I'm not quite with you here coulomb my impression was as your pads wear down the pads are pushed further out towards the disks so even if your pads are worn down they still require the same pedal pressure and travel to move the pads out onto the disks, if you've had your brake fluid reseviour overflow whilst changing brake pads it's because you are moving all the brake fluid that was taking up the wear in your old pads back to the reseviour and it no longer has room.

So AFAIK the brake pedal free play should remain roughly constant regardless of wear, in the cases where the foot goes straight to the floor there's other problems I think like you've boiled the brake fluid or you have air in the lines. Having to 'chase' the brake pedal because you're pads are worn would be obviously bad.

Regarding really heavy regen perhaps you could make it so that it cannot be engaged using the brake pedal, ie really heavy regen (above what might be ICE engine braking) must be selected via a dash mounted pot, then if you need to emergency brake the preselected regen (heavy or not) can stay in place, I think if you started braking hard then all of a sudden find you've lost some of your braking effort because hard regen has turned off it would come as a nasty surprise and potentially cause an accident, I know if I miss a gear changing down into a turn I'm often surprised about how much extra pedal force is required to make up for the lack of engine braking with hard regen you are talking more braking force than ICE engine braking would deliver right?

ABS normally plays nicely with the engine braking developed by ICE vehicles right? doesn't it monitor how much the wheel turns relative to the other wheels to detect the wheel that locks? if hard RWD regen is in place it will find it doesn't have to brake very hard with the rear wheels relative to the front wheels, there is the possibility of regen being hard enough that the usual front to back balance of braking isn't there but say I'm going downhill in 2nd gear @ 70km/hr in my RWD ICE there's considerable ICE engine braking if I touch the pedals it will bring in the front brakes but the balance of overall braking won't be the same as if I had been in 4th gear and applied the same slowing effect with just the brakes. The thing in the 2nd gear ICE example that imbalance existed before the person touched the brakes, so the additional braking is applied in the usual front to back balance... if the regen applied because you hit the brake pedal is not all that severe then I'd guess there's not all that much to worry about. If you wanted to regain the balance and you had drum rear brakes you could do something like reduce the rear wheel cylinder size to make the rear brakes less effective relative to the fronts...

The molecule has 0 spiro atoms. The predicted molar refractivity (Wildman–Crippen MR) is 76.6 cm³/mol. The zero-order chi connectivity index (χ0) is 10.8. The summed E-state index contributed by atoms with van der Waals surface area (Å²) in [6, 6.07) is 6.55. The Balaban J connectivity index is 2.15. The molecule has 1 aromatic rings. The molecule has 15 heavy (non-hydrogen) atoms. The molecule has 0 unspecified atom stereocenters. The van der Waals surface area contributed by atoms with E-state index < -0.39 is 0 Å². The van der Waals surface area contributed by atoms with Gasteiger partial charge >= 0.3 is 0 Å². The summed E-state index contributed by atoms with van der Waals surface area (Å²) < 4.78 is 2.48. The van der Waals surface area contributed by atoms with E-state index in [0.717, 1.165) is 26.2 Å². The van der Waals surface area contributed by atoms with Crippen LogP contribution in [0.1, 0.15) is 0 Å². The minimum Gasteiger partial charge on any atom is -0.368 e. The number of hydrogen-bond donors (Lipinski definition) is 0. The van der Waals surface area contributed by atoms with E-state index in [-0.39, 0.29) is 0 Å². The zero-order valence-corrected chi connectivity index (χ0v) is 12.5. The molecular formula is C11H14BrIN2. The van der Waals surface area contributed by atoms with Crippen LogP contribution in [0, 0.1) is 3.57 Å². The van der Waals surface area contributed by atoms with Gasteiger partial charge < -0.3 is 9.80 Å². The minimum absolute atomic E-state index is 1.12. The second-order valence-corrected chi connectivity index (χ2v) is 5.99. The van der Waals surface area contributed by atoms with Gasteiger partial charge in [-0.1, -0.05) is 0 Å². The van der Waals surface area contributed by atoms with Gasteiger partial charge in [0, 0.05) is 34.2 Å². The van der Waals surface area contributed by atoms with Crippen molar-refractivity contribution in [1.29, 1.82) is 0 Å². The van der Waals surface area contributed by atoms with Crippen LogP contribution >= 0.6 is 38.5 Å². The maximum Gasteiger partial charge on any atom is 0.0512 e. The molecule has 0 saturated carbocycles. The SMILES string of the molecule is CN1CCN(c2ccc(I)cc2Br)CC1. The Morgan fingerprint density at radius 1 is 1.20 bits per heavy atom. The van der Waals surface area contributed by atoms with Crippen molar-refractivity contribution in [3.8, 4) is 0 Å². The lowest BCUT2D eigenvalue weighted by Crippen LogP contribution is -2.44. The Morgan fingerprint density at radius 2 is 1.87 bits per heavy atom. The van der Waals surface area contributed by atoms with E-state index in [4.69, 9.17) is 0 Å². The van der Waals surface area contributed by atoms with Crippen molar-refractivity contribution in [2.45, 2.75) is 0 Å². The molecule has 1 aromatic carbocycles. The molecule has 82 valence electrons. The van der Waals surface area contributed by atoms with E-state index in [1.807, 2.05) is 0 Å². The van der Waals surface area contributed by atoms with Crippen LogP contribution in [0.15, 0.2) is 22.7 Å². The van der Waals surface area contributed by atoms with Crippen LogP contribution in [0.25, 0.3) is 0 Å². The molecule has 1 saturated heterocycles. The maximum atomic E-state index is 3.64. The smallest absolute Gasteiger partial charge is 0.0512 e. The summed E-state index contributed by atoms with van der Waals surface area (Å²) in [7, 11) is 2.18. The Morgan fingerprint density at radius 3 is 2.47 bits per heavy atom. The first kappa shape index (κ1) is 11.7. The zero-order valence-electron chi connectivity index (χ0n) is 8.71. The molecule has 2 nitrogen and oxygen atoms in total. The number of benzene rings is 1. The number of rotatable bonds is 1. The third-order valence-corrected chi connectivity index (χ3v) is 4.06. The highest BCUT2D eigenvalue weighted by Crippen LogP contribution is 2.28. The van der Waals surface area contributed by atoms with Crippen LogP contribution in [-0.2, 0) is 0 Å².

I might be wrong here though...

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How Does Regeneration Work

Post by Johny » Thu, 05 Mar 2009, 19:07

The topic of controlling regen braking has been discussed a lot over the past few months.
My feeling is to go with natural regen braking similar to a 4 speed manual in third gear. Then a spring loaded lever on the steering column that can increase it. Brake lights come on when the lever is used.

The idea being that the car is safe for anyone to drive.

This of course assumes that real-time torque or current control during generator mode is possible with the controller/VFD in use.

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Post by acmotor » Thu, 05 Mar 2009, 19:12

As a matter of interest, the amount of regen used does depend on the battery recharge rate accepted.
I find that regen of max 10kW on a 1200kg vehicle is like ICE engine braking in second gear. i.e. a fair bit. Just that it continues down to zero speed.
10kW regen on 600V+ pack is around 15A. This is already a higher rate than most batteries like for recharge.

The point is that regen at a level more than "engine braking" (that is driven off the accelerator pedal anyway) may not be usefull without ultracaps or something.

Prius run regen off the top end of brake pedal as per HeadsUp's thinking.

I do like the idea of jake brake sound effects from the fingertip regen control though ! Image
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Post by acmotor » Thu, 05 Mar 2009, 19:14

Oh yes, and motor controller operates brake lights as it knows what is going on.